Following USCIS’ recent stakeholder calls and the guidance issued on April 22 which signaleda departure from generally accepted successful strategies for source of funds, the industry has been abuzz with rumors as to what USCIS will and will not accept as the basis of a cash investment. One specific area of confusion involves Shareholder Loan cases. But to appropriate a famous quote by Mark Twain, rumors of the death of the Shareholder Loan case have been greatly exaggerated.

By way of background, many investors – especially those in China – prefer to make an EB-5 investment by investing cash derived from a loan. USCIS (taking a position that we would argue is not supported by the regulations) requires such loans to be collateralized with a personal asset valued at least as much as the loan itself. Although loans from banks collateralized with real property are the most common, many entrepreneurs seek loans from companies that they own, collateralizing their ownership equity as opposed to taking a profit distribution. The above-linked departure from historical USCIS practice affects these kinds of cases as well.

Very recently at Greenberg Traurig we have received an I-526 approval following an RFE relating to a shareholder loan case. In this case, the Petitioner received a RMB 3.4 million loan from his company in which he held a 40 percent ownership. The collateral of the loan was his ownership in the company, and repayment of the loan was to be made from his share of company profits. USCIS issued an RFE questioning whether the loan was fully collateralized by the Petitioner’s assets specifically by questioning the method of repayment.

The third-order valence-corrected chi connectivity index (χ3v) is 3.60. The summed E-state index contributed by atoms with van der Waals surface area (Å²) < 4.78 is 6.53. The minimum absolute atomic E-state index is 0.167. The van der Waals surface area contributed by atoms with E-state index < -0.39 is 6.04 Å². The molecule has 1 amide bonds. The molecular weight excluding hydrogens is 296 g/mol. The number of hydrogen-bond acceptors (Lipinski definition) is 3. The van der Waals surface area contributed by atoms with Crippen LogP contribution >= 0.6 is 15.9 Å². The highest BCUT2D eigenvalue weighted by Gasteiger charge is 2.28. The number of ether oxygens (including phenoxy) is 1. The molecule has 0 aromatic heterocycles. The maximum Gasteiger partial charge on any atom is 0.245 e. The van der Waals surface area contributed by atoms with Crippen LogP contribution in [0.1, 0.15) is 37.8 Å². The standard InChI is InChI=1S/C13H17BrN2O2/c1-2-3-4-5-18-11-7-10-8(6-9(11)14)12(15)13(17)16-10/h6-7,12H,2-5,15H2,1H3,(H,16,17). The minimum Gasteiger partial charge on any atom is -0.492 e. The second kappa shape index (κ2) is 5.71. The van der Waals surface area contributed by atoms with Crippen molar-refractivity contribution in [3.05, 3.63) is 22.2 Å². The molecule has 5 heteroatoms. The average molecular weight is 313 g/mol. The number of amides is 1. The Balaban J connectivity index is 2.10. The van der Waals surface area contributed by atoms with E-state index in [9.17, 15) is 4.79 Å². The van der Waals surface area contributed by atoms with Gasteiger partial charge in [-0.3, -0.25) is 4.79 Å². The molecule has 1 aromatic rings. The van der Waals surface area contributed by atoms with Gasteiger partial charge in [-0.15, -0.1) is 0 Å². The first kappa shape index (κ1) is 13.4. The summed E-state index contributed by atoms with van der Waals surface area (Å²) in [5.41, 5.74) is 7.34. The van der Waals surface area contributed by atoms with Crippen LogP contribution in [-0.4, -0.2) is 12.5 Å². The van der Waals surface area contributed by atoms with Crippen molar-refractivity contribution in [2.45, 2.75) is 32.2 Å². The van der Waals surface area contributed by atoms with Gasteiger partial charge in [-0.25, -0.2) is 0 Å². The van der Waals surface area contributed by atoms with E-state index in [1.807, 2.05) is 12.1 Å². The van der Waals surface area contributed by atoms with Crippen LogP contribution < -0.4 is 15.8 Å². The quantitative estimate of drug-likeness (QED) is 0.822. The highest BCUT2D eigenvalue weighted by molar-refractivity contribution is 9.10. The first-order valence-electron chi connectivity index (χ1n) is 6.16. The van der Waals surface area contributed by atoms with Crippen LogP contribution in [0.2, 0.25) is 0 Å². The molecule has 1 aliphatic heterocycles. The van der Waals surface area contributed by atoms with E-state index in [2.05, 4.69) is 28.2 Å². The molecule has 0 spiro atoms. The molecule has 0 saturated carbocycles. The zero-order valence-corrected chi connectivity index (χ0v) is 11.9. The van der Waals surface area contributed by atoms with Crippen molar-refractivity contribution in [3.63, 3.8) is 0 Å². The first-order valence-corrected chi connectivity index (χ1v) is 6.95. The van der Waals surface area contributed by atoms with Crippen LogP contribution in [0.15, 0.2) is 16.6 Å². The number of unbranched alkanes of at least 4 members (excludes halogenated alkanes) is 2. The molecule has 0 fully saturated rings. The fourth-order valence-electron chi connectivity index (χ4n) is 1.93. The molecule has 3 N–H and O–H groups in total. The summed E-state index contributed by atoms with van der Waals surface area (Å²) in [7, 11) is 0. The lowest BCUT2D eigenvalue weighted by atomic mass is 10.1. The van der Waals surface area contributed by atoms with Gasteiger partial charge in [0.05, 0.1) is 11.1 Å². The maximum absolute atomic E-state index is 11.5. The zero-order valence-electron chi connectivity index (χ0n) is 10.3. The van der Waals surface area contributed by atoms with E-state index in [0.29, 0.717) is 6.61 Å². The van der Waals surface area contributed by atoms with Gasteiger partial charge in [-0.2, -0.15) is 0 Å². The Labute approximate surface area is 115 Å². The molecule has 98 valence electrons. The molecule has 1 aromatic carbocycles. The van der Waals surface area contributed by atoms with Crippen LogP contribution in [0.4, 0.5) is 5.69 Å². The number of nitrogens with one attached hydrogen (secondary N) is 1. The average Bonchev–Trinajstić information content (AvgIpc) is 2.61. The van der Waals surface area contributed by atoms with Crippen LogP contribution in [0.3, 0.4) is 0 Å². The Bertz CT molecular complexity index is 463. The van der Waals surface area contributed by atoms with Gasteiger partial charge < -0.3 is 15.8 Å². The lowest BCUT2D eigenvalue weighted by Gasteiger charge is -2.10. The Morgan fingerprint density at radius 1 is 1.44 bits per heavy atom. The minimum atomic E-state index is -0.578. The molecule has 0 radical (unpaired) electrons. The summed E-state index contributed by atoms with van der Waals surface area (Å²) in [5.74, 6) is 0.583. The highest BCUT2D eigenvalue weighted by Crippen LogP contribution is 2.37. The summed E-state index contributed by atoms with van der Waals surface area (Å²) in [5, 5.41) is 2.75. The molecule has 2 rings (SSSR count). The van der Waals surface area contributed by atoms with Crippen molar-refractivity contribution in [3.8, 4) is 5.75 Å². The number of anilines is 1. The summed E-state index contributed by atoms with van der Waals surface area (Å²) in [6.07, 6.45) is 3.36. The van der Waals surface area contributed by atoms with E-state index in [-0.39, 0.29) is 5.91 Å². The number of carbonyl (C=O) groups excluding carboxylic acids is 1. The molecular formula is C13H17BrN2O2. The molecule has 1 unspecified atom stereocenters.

In response to the RFE, we argued that USCIS misapplied the regulations and did not fully read the loan contract. Specifically, the Petition included financial statements evidencing that the company held total owner’s equity of RMB 9,832,916. We argued that the Petitioner’s 40 percent of this interest – RMB 3,933,166 – was more than sufficient to collateralize the RMB 3,400,000 loan. Further we argued that even though the loan could be repaid through future profit distributions, the source of the repayment is not relevant to the source of funds underMatter of Izummi, the regulations, or the May 30, 2013 Memorandum.
The case was approved less than two weeks after response.

So what are the key takeaways for Shareholder Loan cases? Given USCIS’ ambiguous new approaches to cash investments derived from loans, we strongly recommend the following:
1. The loan needs to be secured by the investor (or at least the giftor’s) shares. We have received reports that loans secured by the future profits are being denied because the investor/giftor does not yet own the profits as they have not been distributed. Thus while a loancan be repaid from profits, the actual collateral in a shareholder loan case must be the shares themselves.
2. The value of the pledged ownership interest needs to be greater than the value of the loan. As explained above, USCIS is accepting the formula of (Percentage Ownership) x (Total Owners’ Equity) = Value of Collateral. Thus if a petitioner owns 50 percent of the company, the total Owners’ Equity must be at least RMB 7 million to support a RMB 3.5 million loan. If the Owners’ Equity is less, USCIS is likely to consider the loan to be unsecured and deny the case.
3. The Shareholder Loan contract needs to explicitly state the terms of the loan. USCIS is unlikely to consider the contract to be valid without stating the loan amount, interest rate, usage of the loan (see below), and collateral. Further a Shareholders’ Resolution will also bolster the credibility and lawfulness of the loan.
4. In line with the guidance issued on April 22, the usage of the loan must comply with an EB-5. USCIS will question a case if the loan reflects a specific purpose or restrictions incompatible with EB-5. Ideally, the loan documents will explicitly reference the investor’sintended immigration through EB-5 investment and not include any limitations on investing in equities.